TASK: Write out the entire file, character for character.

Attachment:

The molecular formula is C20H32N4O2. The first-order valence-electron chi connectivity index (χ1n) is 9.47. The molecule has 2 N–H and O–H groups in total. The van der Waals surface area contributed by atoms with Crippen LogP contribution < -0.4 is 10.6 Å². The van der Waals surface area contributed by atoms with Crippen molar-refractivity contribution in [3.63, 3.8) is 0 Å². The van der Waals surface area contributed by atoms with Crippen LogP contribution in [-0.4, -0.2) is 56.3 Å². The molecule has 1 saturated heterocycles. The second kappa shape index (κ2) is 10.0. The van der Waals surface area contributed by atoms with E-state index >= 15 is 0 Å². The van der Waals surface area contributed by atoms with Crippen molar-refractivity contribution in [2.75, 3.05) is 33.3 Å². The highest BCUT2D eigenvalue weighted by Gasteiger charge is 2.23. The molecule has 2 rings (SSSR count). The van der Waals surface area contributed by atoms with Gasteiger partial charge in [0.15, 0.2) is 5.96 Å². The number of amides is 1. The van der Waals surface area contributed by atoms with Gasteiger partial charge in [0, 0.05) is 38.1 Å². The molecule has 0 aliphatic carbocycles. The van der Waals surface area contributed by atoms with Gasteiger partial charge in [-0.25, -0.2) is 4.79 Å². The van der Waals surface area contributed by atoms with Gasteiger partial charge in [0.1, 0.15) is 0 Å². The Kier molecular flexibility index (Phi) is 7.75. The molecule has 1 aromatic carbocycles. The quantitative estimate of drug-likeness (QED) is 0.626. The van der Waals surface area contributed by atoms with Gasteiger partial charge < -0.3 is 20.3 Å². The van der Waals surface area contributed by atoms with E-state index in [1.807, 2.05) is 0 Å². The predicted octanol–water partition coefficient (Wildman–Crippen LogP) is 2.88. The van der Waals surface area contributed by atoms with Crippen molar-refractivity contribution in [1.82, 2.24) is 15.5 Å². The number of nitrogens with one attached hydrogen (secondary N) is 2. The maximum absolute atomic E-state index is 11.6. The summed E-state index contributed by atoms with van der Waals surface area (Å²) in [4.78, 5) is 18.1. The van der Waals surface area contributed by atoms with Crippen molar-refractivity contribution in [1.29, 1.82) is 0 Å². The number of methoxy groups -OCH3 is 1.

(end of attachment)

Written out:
The molecular formula is C20H32N4O2. The first-order valence-electron chi connectivity index (χ1n) is 9.47. The molecule has 2 N–H and O–H groups in total. The van der Waals surface area contributed by atoms with Crippen LogP contribution < -0.4 is 10.6 Å². The van der Waals surface area contributed by atoms with Crippen molar-refractivity contribution in [3.63, 3.8) is 0 Å². The van der Waals surface area contributed by atoms with Crippen LogP contribution in [-0.4, -0.2) is 56.3 Å². The molecule has 1 saturated heterocycles. The second kappa shape index (κ2) is 10.0. The van der Waals surface area contributed by atoms with E-state index >= 15 is 0 Å². The van der Waals surface area contributed by atoms with Crippen molar-refractivity contribution in [2.75, 3.05) is 33.3 Å². The highest BCUT2D eigenvalue weighted by Gasteiger charge is 2.23. The molecule has 2 rings (SSSR count). The van der Waals surface area contributed by atoms with Gasteiger partial charge in [0.15, 0.2) is 5.96 Å². The number of amides is 1. The van der Waals surface area contributed by atoms with Gasteiger partial charge in [0, 0.05) is 38.1 Å². The molecule has 0 aliphatic carbocycles. The van der Waals surface area contributed by atoms with Gasteiger partial charge in [-0.25, -0.2) is 4.79 Å². The van der Waals surface area contributed by atoms with Gasteiger partial charge in [0.1, 0.15) is 0 Å². The Kier molecular flexibility index (Phi) is 7.75. The molecule has 1 aromatic carbocycles. The quantitative estimate of drug-likeness (QED) is 0.626. The van der Waals surface area contributed by atoms with Gasteiger partial charge < -0.3 is 20.3 Å². The van der Waals surface area contributed by atoms with E-state index in [1.807, 2.05) is 0 Å². The predicted octanol–water partition coefficient (Wildman–Crippen LogP) is 2.88. The van der Waals surface area contributed by atoms with Crippen molar-refractivity contribution in [1.82, 2.24) is 15.5 Å². The number of nitrogens with one attached hydrogen (secondary N) is 2. The maximum absolute atomic E-state index is 11.6. The summed E-state index contributed by atoms with van der Waals surface area (Å²) in [4.78, 5) is 18.1. The van der Waals surface area contributed by atoms with Crippen molar-refractivity contribution in [1.29, 1.82) is 0 Å². The number of methoxy groups -OCH3 is 1.